Disneyland's Monsanto House Of The Future. Orange County Archives from Orange County, California, United States of America, CC BY 2.0
Disneyland’s Monsanto House Of The Future. Orange County Archives from Orange County, California, United States of America, CC BY 2.0.

The most famous of the plastic house designs is the Futuro, designed in the late 1960s by the Finnish architect Matti Suuronen originally as a skiing lodge but later commercialised in modest numbers across the globe. It’s a sectional fibreglass reinforced plastic design that resembles a flying saucer, with oval windows around its circumference and a Learjet-style folding staircase for its entrance. It stands on a tubular frame that locates with four concrete pads, making it capable of being placed on almost any terrain. Internally it has several rooms and fitted furniture incorporated into its curved shape.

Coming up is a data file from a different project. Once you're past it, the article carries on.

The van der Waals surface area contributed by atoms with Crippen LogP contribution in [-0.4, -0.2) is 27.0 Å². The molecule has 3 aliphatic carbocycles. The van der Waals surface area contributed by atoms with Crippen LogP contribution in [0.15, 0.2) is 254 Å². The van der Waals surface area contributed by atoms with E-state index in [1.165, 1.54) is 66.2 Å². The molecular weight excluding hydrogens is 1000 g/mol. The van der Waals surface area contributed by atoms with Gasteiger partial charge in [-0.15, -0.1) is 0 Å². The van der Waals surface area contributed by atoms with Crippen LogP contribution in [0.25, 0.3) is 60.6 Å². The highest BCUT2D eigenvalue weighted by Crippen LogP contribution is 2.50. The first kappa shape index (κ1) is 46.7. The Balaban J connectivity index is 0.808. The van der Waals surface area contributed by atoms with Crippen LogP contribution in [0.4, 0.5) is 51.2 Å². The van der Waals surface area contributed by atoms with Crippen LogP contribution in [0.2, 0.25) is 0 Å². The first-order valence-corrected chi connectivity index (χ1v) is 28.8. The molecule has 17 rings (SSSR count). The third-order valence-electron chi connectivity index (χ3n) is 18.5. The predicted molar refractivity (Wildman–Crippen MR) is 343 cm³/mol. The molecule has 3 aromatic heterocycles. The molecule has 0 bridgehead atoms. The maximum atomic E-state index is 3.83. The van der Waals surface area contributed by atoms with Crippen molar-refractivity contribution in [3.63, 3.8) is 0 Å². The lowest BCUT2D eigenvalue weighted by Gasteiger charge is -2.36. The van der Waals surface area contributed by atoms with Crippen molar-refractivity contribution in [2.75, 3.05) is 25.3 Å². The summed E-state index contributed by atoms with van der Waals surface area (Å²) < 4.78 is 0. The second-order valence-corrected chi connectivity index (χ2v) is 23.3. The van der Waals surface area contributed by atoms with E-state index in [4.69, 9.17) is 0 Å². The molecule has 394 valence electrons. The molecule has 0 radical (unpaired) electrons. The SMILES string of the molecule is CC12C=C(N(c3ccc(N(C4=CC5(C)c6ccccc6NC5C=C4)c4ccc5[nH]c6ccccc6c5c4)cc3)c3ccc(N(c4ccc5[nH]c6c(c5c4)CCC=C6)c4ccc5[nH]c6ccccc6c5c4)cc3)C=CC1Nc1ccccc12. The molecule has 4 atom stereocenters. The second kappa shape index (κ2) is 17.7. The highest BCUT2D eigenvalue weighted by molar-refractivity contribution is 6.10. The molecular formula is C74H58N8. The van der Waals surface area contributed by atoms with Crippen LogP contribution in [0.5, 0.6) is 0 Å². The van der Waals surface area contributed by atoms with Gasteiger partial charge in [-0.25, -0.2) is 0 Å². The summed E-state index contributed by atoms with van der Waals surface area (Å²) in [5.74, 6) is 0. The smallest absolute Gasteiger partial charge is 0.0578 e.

It wasn’t the only famous plastic house of the era even though it was the one most commercialised, aside from Suuronen’s smaller Venturo design there were also buildings such as Jean-Benjamin Maneval’s Bubble House and the Disney Corporation’s popular Disneyland attraction, the Monsanto House Of The Future which happened to be MIT-designed and was visited by many millions of people from the late 1950s to the late 1960s. These were both more practical designs than the Futuro, in which fibreglass modules would be assembled from central structures in a variety of configurations. The Disney house’s modules had steel frames cantilevered from a central concrete tower containing the building’s utilities, and was a serious attempt to model a house for a typical American family. All of its internal furniture and features were also made from plastic as a showcase of the new material, and though it was never inhabited there are period films showing park cast members acting the roles of residents. (As an aside, the central tower foundation is said to survive to this day at the park as a planter.)